Both Sly Flourish and I have talked a lot lately about the issues we’ve run into at epic levels in D&D. While there are certainly rules issues, I believe fixing them all would take up a lot more than single column. However, I do have some ideas on alternate ways to restructure how the campaign plays out to put the focus on epic in a way I find satisfying.
As I experienced in my campaign, I never felt like there was enough actual epic storylines to justify a full 10 levels. When every combatant was supposed to be earth-shattering, it drained much of the impact away from each individual one. Plus, unless you’re just going on a tour of gods to kill, the variety of monsters ends up being a bit tough to manage- one or two times fighting a balor and his epic demon minions is cool, but the third or fourth? It loses a bit of its cool factor.
So what I propose is an alternate campaign plan that doesn’t focus on trying to make all 30 levels of a game operate similarly. It breaks out the epic tier into several segments with different focuses, and even changes a bit how many D&D campaigns are run. A good part of the inspiration for this was a 2nd edition D&D campaign I played in that borrowed heavily from the D&D Immortals Boxed set.
The first 20 levels are the meat of your campaign. The PCs start as nobodies but with the spark of heroes that they will ultimately embrace for their destiny. By the time they hit level 20, they have risen to become important people in the universe, and ended around level 20 with a major accomplishment that much of the previous campaign has been leading up to. Maybe you’ve even used the 5×5 Method once or twice to get there.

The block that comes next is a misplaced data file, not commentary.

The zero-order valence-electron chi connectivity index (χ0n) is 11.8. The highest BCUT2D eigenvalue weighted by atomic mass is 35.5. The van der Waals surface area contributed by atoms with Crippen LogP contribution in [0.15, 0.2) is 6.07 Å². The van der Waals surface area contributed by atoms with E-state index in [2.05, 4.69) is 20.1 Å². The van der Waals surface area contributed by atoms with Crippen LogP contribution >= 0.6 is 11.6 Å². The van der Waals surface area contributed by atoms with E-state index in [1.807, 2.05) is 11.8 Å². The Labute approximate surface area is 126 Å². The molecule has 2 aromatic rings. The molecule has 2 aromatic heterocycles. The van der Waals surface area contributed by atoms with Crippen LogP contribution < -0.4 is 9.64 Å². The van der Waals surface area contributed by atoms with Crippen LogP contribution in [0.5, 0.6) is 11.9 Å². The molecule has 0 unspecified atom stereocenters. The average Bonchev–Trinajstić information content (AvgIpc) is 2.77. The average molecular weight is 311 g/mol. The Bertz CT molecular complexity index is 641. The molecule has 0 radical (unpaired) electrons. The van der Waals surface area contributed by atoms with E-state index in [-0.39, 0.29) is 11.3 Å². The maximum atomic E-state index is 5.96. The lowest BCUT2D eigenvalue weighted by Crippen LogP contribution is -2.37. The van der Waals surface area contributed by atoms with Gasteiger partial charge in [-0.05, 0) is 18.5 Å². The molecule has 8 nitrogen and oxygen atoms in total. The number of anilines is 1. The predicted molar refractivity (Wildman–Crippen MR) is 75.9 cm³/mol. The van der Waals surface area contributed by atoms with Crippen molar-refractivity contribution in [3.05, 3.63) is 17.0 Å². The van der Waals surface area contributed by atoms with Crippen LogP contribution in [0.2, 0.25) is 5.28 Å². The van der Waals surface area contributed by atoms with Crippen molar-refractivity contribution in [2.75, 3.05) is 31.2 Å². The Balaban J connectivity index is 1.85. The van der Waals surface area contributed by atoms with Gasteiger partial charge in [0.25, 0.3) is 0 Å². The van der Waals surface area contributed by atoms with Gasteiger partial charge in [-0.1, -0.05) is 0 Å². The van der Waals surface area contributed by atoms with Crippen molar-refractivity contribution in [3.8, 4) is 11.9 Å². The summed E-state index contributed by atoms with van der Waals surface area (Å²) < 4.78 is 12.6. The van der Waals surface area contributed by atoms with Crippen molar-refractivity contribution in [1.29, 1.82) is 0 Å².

Additionally, by mid=paragon, the players should declare what epic destiny they will be taking at 21 so that the DM can work in ways in the story that head them towards opening up that epic destiny. For example, the future demigods in the party can get hints as to their divine spark, whereas the eternal defender becomes recognized worldwide for his achievements.
Level 21 is where the PC have just accomplished a major victory in the campaign, which has made major impact, but it’s not the end yet. Some epic level threat is behind it all, and the PCs have to stop it before (the universe explodes/time is torn apart/gnomes commit mass suicide/whatever). Maybe you finally get revenge upon Orcus himself for sending his demons and undead after you for so long, finally get to steal Tiamat’s horde, or punch Pelor in the jaw (he knows what he did). Levels 21 to 25 tell the story of how your characters get ready for the final battle, and put a stop to the major threat that they have discovered once and for all.
Level 25 is effectively the end of the campaign. The final boss can be something 5-8 levels above the party, with all manner of higher level nasties in the way. Level 25 the epic finale, where plot threads are finally tied off in meaningful ways. The death of a major force in a game should also have a lasting impact; the Scales of War finale did a really interesting job of this and is worth checking out.